is the author 21 books, including "This Is the Story of You" (Chronicle Books)
I may have been an angsty adolescent, but my darkest secret involved nothing more than this: a box of watercolors, a drugstore paintbrush, a Bic pen, and a series of blank books with Naugahyde covers. I painted the pages of those books to buckling saturation. I waited, impatiently, for them to dry. Afterward, alone on my roof or in the shade of a tree, I Bic-scratched into those multitonal hues such awe-invoking grandeur as this:
A daffodil dons her yellow skirt,
Smoothes out the ruffled pleats of the hem,
Places her fringed bonnet on her tiny head
. . . and goes out for tea.
Clearly I was just inches away from a career as the next Jack Kerouac, the future Allen Ginsberg, the once-and-always Emily Dickinson. I was - wasn't it undeniable? - a writer. A writer in love with not just the page, but with the paper itself - its touch, its smell, its lovely imperfections, its endless receptivity, its silence when I failed.
The history of paper, I would later learn, is a history of reeds, tree bark, cloth rags, cellulose, some clarifying lye, absorbing felt, handsome reams. The history of paper in North America, I learned not long ago, can be traced to a wedge of land bounded by Lincoln Drive and Forbidden Drive - a place currently known as Historic RittenhouseTown.
Now just six buildings set along the Wissahickon Creek tributary Paper Mill Run, RittenhouseTown was once home to more than 40 structures - barns, houses, a firehouse, and the first-ever British North American papermills. It was there that old rags were soaked and then pounded by mill-wheel-driven stamping machines into "stuff." There that a vatman scooped the soppy stuff onto a mold, fixed those fibers into place with a deckle, then handed the whole thing off to the nearby coucher, who would shake the mold free of excess moisture before leaving the sheet to dry between layers of felt.
It was there that the dried sheets would be bundled and sent out into the new world, and, especially, right back up the forest roads to Germantown, where printer Christopher Sauer was busy producing the German-language Bibles that were in high demand by the growing population of Mennonites.
The actual milling had begun in 1690, thanks to a partnership between the printer William Bradford and the papermaker William Rittenhouse, and the investments of a handful of others. The operation became the exclusive domain of the Rittenhouse family after a flood in 1700 washed the mill down creek and necessitated new investments and radical rebuilding.
Rags, as has been suggested, were the lifeblood of the operation. Old clothes shorn of buttons and hooks that were collected by rag dealers from near and far. The rags themselves had once been waistcoats, shifts, petticoats, and aprons, among other things - clothing sewn of the linen loomed by textile weavers who relied, in part, on the flax grown in their own backyards. Imagine the backyards of Germantown alive with flax. Imagine the sound of the looms and the sewers. Imagine the new apron, and then imagine the old apron - stained and torn, a rag - returned to the mills and transformed into the paper upon which holy words were pressed.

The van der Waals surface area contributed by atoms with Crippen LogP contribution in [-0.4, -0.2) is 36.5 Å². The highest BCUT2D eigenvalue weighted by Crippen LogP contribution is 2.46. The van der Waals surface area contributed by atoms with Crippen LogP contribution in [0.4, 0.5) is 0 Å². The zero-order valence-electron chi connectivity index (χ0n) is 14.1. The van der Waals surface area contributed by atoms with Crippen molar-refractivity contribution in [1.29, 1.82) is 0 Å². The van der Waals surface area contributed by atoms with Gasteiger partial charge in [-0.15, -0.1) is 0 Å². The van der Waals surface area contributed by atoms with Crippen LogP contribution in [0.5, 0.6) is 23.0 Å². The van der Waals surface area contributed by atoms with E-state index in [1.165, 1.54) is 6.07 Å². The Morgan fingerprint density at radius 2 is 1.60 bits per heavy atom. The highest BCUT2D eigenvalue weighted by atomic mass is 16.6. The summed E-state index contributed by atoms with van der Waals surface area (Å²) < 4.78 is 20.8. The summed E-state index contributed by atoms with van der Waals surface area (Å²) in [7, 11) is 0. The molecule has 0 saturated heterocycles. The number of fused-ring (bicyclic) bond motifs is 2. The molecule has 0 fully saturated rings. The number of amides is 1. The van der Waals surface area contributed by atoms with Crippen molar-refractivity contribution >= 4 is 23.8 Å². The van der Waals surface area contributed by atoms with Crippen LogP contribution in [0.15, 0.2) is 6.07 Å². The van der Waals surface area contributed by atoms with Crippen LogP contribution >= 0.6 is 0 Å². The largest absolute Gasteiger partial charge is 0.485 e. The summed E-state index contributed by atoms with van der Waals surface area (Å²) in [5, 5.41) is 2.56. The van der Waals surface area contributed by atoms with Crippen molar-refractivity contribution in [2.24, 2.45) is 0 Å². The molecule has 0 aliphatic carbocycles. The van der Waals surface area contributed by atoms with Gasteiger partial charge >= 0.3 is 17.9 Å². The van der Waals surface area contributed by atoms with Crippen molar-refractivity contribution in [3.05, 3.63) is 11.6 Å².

From seed to seed.
For years and years, it went on like this - through generations of Rittenhouses, through to the start of the Industrial Revolution. Mill workers lived in the small houses of Blue Bell Hill. The Rittenhouse homestead expanded. Children grew up to the sound and smells of the mill.
One such child was David Rittenhouse, born in April of 1732, a boy of absorbing curiosity, who would grow up to chart the course of Venus through a telescope he had built, measure time through the clocks he engineered, solve problems through the rubrics of his own mathematics, redesign coins as the first director of the U.S. Mint, and befriend Benjamin Franklin and George Washington. On the 100th anniversary of his birth and in his honor, Philadelphia's Southwest Square became Rittenhouse Square.
On the day that I visit Historic RittenhouseTown with my husband, it is just us, the confetti blossoms of the cherry trees, a few white butterflies, the six structures, and our knowledgeable host, the site's executive director, Chris Owens. Over the course of our tour we will stand inside the Bake House, admire the cozy birthplace of David Rittenhouse, stare into the face of an original David Rittenhouse clock, note the fidelity of a garden sundial, look for shadow doors, and imagine the original mills, whose walls were lately discovered in archaeological digs. We will stand watching the working model illuminate the process of milling. We will walk along the now-tame creek.
We'll spend time as well with paper itself - watching Owens dig into a vat for "stuff," spread it evenly over a mold, apply the deckle, and shake, then blot, the excess moisture free. You could dye the paper, add leaves and flowers, sprinkle in some un-17th-century glitter. You can invite schoolchildren to do it with you (some 2,000 students do so each year), or make your own wedding invitations or baby announcements, say; many people, Owens says, do.
But the rough-edged sparkling piece that I eventually bring home is lovely just the way it is, I think. An open canvas. A haven. An invitation to the imagination that will, perhaps some day, absorb my mad dashes, my bad metaphors, my scribbles, my scars, my ever-angsty secrets.
My Rittenhouse paper is a gift from the past to the present.
It is a place to start.